Grandmas Venn Diagram

There are also some great “learning centre” type games for younger students such as Word Wizard, ABC Match, Word Family Sort and  What’s in the Bag? My Grade Two students particularly enjoy Construct-a-word.

construct a word

The site also includes some useful “writing” resources such as Acrostic Poems, Animal Inquiry, Postcard Creator, Flip Book and Letter Generator.

There are some limitations to this site such as the fact that some work can’t be saved although it can be printed and there is always the option to screen capture your work. Overall, Read Write Think has some great resources for all year levels.

Word Magnets

Word magnets is a fantastic website for the Interactive Whiteboard or classroom computers that I read about Nik’s Learning Technology Blog.

Word magnets is a tool that allows you to paste in some text and then change the text into word tiles like fridge magnets that you can drag and rearrange. Word magnets would be great for younger students who could put a sentence back together or point out errors in sentences.

 There are background proformas you can use to arrange the magnets, like Venn diagrams, tables, A-Z, numeric lists etc. They would be great for all sorts of categorising and thinking skills activities. Here is an activity my Grade Two students did today where they brainstormed uses for the sea and then sorted these ideas into “fun” and “work”.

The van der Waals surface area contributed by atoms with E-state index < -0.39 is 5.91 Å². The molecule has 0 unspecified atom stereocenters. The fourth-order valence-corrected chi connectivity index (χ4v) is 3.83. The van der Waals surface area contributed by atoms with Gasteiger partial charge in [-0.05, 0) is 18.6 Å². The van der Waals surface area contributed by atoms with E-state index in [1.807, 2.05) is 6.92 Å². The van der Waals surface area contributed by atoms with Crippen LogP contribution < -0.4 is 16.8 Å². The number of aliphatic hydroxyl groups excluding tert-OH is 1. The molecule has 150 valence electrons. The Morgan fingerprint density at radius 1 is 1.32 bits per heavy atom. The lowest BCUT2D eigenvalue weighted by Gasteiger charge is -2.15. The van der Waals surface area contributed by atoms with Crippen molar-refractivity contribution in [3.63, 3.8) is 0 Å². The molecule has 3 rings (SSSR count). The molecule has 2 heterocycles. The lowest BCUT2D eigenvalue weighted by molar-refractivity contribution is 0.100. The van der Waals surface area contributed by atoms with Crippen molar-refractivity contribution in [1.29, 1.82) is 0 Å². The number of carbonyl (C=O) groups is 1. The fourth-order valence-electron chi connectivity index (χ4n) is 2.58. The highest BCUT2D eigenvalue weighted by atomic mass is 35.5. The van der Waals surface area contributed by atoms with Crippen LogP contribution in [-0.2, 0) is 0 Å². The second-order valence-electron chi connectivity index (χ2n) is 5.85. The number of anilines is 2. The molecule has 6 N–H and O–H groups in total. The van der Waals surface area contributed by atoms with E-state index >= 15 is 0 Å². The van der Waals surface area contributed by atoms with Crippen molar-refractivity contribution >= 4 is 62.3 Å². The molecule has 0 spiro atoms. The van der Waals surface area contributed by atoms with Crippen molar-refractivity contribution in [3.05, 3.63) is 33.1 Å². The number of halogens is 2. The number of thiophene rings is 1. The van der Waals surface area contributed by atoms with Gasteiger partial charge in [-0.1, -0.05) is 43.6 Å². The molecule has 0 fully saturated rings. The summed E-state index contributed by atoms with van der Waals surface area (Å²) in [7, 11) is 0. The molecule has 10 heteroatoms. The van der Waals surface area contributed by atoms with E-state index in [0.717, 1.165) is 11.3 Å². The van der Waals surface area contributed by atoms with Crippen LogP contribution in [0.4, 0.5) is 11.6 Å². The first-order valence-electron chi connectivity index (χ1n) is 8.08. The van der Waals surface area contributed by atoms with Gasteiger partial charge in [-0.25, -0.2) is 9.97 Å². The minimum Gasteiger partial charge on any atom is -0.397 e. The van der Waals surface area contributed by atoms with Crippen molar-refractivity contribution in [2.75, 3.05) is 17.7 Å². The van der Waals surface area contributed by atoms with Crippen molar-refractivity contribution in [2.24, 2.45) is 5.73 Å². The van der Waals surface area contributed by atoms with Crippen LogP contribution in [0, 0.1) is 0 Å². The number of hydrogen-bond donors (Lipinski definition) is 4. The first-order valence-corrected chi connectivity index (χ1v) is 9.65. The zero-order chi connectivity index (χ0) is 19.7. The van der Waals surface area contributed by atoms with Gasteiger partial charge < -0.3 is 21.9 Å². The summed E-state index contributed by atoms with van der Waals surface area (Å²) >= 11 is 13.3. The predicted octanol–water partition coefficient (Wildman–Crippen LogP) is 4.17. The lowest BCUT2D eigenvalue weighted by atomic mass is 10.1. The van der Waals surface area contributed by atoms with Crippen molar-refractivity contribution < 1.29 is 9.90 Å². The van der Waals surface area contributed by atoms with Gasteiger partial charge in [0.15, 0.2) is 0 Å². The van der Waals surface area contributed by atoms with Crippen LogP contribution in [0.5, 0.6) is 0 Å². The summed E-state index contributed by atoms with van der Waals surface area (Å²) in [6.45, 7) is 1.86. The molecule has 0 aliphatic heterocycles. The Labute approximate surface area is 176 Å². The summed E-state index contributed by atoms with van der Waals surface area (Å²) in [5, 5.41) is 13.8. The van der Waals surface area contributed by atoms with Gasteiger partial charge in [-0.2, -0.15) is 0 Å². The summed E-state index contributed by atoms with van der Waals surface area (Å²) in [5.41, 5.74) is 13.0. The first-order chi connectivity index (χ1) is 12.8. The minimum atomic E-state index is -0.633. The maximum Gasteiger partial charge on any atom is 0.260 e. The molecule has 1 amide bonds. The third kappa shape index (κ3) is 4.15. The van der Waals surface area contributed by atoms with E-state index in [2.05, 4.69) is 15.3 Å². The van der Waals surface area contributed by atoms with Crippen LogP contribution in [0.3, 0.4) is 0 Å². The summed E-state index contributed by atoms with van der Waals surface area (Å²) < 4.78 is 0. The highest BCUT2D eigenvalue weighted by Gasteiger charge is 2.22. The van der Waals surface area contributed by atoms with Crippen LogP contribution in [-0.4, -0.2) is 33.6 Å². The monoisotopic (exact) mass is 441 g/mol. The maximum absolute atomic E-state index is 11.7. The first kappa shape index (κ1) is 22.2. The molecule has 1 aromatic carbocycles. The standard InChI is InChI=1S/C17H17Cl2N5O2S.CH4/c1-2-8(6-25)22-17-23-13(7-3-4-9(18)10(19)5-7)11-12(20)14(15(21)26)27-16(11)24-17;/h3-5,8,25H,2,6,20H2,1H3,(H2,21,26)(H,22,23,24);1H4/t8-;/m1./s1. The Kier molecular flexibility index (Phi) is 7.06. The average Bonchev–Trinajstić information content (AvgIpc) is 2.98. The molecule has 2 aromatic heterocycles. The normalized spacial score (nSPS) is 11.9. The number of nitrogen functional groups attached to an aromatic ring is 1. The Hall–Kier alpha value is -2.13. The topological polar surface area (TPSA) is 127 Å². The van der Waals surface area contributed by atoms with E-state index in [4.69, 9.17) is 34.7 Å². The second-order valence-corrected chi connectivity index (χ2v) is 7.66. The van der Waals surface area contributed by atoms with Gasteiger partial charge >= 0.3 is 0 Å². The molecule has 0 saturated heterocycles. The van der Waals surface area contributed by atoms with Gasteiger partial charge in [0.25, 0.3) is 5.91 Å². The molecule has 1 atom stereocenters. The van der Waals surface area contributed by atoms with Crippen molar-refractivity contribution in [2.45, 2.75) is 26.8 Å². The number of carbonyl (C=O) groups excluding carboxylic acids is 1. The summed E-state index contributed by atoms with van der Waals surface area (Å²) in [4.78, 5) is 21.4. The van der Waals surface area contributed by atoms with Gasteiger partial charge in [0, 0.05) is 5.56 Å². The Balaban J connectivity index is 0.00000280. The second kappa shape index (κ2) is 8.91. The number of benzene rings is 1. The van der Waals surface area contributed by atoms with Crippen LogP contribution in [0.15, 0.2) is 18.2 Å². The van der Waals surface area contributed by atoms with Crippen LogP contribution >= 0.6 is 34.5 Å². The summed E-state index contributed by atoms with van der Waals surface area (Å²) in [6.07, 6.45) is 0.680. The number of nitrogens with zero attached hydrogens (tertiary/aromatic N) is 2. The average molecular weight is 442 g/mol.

sea word magnets

This site is very easy to use and it is much easier to use this tool than make your own activity for the Interactive Whiteboard. If you have any ideas about using Word Magnets, leave a comment!

Fun Spelling Games is a site with lots of fun and free games. Some of these games are simply “for fun” but there are some educational games which are very worthwhile for use in the classroom. My Grade Two students are enjoying the Spelling Games. There are 18 spelling games where students have to build and find words in a very appealing format.  These would probably be best suited for Grades 2 to 5. The site also has some good puzzle and logic games that could be used in the classroom.

spelling games games